Research Club Inspires Future Investigators What is research? In a small classroom in early January 2004 five students discussed the answer to this question, shared areas of interest, and learned about ASHA journals. It was the beginning of the School of Hearing, Speech, and Language Sciences (SHSLS) Undergraduate Research Club (URC) at Ohio University. The ... Academic Edge
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Academic Edge  |   May 01, 2005
Research Club Inspires Future Investigators
Author Notes
  • Sally Marinellie, is assistant professor in the School of Hearing, Speech, and Language Sciences at Ohio University. Her research is focused on school-age language development/disorders, and language skills related to literacy development. Contact her at marinels@ohio.edu.
    Sally Marinellie, is assistant professor in the School of Hearing, Speech, and Language Sciences at Ohio University. Her research is focused on school-age language development/disorders, and language skills related to literacy development. Contact her at marinels@ohio.edu.×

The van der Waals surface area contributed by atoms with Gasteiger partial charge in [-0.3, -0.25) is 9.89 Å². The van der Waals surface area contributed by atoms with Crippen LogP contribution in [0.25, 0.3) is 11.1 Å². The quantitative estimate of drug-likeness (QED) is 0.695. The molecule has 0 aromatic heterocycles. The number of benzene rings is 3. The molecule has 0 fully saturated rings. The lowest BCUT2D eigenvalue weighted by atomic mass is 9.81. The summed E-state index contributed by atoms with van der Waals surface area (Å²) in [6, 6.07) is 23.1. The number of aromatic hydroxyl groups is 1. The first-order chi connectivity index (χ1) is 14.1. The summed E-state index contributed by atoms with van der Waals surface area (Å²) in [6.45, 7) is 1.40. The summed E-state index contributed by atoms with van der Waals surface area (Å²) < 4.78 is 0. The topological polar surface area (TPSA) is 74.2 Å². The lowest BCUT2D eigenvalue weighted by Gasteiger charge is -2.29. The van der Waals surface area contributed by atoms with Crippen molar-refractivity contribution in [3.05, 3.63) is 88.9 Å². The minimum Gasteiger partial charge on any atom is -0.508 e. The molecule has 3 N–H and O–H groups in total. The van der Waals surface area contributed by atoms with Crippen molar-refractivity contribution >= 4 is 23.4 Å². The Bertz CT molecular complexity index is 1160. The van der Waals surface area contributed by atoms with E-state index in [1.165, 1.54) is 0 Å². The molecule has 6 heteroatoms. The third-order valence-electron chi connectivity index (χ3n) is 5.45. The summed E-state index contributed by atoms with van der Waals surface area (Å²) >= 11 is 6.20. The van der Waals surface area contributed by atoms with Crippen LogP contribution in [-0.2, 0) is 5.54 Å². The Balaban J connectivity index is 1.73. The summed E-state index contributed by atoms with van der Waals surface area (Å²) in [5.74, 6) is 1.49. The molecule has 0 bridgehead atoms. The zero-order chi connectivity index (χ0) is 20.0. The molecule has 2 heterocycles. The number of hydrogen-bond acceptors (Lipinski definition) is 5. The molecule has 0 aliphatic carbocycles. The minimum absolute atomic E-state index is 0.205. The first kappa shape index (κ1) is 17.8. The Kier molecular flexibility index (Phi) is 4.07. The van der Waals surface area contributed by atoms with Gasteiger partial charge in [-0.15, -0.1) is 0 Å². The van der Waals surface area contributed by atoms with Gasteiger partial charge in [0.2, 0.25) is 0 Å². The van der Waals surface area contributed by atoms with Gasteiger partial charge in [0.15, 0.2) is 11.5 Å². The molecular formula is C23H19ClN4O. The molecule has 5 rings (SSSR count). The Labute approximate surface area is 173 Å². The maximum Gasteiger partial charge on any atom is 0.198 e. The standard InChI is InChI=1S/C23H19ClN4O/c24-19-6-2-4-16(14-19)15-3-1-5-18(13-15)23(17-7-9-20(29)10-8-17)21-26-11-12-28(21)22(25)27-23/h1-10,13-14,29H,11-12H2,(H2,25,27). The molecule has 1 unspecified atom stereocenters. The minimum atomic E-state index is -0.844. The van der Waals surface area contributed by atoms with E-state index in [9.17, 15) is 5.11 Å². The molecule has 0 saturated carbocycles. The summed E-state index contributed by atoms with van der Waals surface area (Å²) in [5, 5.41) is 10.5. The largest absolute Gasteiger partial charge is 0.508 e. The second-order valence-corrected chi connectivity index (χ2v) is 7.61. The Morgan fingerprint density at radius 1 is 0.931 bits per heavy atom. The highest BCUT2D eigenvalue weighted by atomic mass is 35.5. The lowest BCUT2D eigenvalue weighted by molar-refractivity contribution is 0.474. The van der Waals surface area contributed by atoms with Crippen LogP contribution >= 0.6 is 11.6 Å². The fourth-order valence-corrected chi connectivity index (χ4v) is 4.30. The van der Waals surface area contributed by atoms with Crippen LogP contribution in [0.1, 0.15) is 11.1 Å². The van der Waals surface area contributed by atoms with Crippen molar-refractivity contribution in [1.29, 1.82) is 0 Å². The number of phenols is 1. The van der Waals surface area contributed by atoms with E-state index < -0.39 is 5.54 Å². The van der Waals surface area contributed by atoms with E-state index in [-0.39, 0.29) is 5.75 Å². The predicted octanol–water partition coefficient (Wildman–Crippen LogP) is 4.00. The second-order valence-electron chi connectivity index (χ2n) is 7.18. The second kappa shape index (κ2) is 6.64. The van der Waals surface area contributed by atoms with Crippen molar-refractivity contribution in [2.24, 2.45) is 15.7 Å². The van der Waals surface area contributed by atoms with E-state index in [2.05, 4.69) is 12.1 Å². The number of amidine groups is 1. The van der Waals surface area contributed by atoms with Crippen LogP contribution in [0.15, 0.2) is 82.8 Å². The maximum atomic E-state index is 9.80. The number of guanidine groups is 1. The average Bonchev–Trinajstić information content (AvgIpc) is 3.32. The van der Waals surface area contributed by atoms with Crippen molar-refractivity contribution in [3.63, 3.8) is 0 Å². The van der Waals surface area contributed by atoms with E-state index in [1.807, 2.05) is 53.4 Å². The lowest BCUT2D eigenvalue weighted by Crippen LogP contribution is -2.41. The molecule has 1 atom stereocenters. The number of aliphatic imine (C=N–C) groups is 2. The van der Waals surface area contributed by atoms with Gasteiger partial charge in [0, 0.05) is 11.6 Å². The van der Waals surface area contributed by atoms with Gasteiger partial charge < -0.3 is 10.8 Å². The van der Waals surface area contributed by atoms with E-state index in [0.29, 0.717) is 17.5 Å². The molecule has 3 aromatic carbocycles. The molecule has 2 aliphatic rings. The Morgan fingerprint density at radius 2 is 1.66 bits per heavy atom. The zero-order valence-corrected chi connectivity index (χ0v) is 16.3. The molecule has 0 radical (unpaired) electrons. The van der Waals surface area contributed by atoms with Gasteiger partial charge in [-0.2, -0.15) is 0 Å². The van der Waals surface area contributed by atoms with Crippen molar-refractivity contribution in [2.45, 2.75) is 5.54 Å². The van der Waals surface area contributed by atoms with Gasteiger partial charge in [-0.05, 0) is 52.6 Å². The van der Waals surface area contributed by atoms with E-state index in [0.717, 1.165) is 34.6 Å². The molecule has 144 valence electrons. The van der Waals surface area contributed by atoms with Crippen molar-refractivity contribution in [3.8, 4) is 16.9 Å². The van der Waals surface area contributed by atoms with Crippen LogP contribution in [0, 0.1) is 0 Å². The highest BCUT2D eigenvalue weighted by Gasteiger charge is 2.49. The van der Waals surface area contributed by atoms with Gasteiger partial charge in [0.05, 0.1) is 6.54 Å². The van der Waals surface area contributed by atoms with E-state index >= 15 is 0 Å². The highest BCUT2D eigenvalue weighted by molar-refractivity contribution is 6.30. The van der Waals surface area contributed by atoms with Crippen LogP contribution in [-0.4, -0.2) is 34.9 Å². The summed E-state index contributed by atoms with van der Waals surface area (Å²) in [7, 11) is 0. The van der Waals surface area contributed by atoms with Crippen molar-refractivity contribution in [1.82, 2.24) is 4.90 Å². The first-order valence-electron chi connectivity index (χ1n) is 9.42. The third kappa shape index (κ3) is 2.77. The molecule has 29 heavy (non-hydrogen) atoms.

Article Information
Speech, Voice & Prosodic Disorders / School-Based Settings / Research Issues, Methods & Evidence-Based Practice / Professional Issues & Training / Academic Edge
Academic Edge   |   May 01, 2005
Research Club Inspires Future Investigators
The ASHA Leader, May 2005, Vol. 10, 4-27. doi:10.1044/leader.AE1.10062005.4
The ASHA Leader, May 2005, Vol. 10, 4-27. doi:10.1044/leader.AE1.10062005.4
What is research?
In a small classroom in early January 2004 five students discussed the answer to this question, shared areas of interest, and learned about ASHA journals. It was the beginning of the School of Hearing, Speech, and Language Sciences (SHSLS) Undergraduate Research Club (URC) at Ohio University.
The club was inspired by two factors. First, the doctoral shortage in communication sciences and disorders will require that students become interested and excited about research early in their career. Second, many undergraduate students want to learn more about and become more involved in research, but are not aware of how to pursue these interests. To meet these needs, I developed the URC as an informal club in which students could explore their research interests in a stress-free and enjoyable manner. The mission of the club was to increase undergraduate students’ interest and appreciation in research.